Thursday , September 29 2022

Artificial Intelligence makes early diagnosis of Alzheimer's


Although Alzheimer's disease affects tens of millions of people worldwide, it is still difficult to detect early. However, researchers investigating the possibilities of artificial intelligence in medicine have discovered that technology can help early detection of treacherous disease. The California team recently published a report on the study of the Radiology magazine and showed how once the neural network was trained, it was able to correctly diagnose Alzheimer's disease in a limited number of patients based on brain imaging visualizations made years ago. diagnosed by a doctor.

The team uses brain imaging (FDG-PET imaging) to train and test neural networks. In FDG, images of the patient's blood circulation are injected with a radioactive type of glucose, and then the body tissue, including the brain, pushes towards the surface. Scientists and doctors can then use the PET scan to detect the metabolic activity of this tissue, depending on how long the FDG is received.

The FDG-PET method is used to diagnose Alzheimer's; Patients with this disease often exhibit lower levels of metabolic activity in certain parts of the brain. However, experts have to analyze this image to find evidence of the disease, and this is very difficult because it may lead to similar results in screening for moderate cognitive impairment and Alzheimer's disease.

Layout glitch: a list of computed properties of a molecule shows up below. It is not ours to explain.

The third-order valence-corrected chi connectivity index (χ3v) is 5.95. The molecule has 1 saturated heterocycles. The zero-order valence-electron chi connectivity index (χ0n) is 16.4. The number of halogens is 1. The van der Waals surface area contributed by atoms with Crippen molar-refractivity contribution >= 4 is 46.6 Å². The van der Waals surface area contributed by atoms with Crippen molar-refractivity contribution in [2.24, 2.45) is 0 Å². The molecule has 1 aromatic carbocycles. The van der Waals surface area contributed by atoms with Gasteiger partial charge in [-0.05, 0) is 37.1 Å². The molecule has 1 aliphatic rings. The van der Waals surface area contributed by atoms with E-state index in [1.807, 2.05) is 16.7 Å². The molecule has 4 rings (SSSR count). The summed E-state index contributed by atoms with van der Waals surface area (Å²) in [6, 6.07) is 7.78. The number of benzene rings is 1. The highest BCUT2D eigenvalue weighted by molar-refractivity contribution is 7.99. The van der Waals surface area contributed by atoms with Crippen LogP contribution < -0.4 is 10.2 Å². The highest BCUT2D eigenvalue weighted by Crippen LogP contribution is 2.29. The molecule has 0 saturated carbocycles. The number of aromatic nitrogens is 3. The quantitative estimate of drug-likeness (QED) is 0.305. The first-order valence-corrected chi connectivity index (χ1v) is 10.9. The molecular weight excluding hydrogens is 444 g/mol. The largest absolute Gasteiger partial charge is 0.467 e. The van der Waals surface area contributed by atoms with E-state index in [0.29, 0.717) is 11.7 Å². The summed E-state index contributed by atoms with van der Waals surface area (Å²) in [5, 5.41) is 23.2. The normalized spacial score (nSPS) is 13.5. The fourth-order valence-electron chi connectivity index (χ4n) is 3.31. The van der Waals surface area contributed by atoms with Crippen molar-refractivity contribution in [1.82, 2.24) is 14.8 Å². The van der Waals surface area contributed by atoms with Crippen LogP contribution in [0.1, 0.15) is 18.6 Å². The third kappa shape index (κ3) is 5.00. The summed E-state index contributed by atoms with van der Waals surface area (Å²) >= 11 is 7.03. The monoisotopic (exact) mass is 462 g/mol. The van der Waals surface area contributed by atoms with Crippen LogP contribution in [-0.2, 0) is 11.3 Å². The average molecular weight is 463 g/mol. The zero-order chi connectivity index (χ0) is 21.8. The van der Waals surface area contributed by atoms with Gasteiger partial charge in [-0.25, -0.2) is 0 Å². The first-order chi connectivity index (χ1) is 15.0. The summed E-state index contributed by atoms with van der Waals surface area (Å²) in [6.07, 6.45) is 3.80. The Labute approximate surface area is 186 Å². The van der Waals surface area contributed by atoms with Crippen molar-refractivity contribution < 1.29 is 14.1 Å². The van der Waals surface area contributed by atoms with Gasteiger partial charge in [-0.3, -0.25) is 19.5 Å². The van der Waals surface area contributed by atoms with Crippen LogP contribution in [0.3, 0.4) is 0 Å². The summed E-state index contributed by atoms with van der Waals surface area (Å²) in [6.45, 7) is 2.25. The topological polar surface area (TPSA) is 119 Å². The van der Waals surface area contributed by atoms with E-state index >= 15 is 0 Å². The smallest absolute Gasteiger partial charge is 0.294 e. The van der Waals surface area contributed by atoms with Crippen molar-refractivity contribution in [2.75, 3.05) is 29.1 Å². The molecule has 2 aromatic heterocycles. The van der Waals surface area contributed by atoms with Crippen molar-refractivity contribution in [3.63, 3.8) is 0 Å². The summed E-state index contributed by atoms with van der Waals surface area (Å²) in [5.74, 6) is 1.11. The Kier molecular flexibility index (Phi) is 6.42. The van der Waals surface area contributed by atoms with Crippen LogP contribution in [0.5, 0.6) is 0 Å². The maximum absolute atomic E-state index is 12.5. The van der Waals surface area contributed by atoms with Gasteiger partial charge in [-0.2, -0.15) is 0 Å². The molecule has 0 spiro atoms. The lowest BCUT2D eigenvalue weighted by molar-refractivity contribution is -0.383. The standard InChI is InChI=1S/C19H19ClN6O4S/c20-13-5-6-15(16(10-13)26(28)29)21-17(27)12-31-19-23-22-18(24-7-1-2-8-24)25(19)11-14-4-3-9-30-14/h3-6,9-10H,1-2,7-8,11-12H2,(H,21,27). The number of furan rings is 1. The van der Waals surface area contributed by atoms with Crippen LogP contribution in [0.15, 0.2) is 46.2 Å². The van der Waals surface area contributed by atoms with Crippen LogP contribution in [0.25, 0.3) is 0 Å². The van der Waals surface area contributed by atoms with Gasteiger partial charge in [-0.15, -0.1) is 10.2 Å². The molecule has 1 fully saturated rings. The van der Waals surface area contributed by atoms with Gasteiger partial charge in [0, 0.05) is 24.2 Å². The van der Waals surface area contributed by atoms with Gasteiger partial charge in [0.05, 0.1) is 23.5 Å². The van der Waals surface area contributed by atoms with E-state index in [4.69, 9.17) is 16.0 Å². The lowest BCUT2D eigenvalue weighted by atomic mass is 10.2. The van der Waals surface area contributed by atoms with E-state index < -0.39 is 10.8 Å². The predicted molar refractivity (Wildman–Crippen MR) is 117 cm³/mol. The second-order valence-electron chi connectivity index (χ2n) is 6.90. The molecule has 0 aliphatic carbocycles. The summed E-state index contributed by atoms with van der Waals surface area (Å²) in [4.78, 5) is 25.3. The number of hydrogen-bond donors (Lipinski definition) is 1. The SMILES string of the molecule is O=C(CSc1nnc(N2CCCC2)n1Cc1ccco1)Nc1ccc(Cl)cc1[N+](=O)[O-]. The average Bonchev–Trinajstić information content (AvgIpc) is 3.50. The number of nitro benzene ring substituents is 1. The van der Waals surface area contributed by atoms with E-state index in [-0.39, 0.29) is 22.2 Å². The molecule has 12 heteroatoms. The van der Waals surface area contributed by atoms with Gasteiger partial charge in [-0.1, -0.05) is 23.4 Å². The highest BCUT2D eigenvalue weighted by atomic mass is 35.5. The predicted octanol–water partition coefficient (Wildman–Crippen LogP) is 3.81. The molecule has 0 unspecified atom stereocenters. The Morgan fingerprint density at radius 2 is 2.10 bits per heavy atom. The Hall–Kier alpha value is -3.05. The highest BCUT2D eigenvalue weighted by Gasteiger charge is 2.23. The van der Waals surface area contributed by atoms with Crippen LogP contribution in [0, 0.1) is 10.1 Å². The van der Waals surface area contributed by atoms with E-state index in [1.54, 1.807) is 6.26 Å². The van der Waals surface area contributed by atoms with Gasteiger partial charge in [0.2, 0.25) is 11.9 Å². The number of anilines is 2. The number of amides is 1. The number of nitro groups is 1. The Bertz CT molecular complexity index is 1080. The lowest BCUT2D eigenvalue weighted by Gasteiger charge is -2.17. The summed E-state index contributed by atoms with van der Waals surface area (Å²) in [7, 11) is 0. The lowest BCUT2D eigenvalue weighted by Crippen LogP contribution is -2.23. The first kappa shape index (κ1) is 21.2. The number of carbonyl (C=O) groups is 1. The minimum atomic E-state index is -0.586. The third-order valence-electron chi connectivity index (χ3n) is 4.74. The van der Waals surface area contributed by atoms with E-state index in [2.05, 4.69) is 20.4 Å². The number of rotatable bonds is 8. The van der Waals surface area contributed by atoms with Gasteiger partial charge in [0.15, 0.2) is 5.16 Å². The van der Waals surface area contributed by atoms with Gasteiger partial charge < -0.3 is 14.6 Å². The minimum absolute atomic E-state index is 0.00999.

Therefore, the team uses 2,109 FDG-PET images from 1002 patients, trains the neural network by 90%, and the remaining 10% are tested. It also performs tests with a single test of 40 patients screened between 2006 and 2016, then compares the findings of artificial intelligence with a group of experts analyzing the same data.

With a separate set of test data, Artificial Intelligence can diagnose Alzheimer's patients with 100% accuracy and 82% accuracy in patients who do not suffer from a treacherous disease. It can also make average predictions over the next six years. In comparison, a group of doctors looking at the same scanned images identified patients with Alzheimer's disease in 57% of patients and without disease – 91%. it is not.

The researchers state that their research has several limitations, including a small amount of test data and limited educational data.

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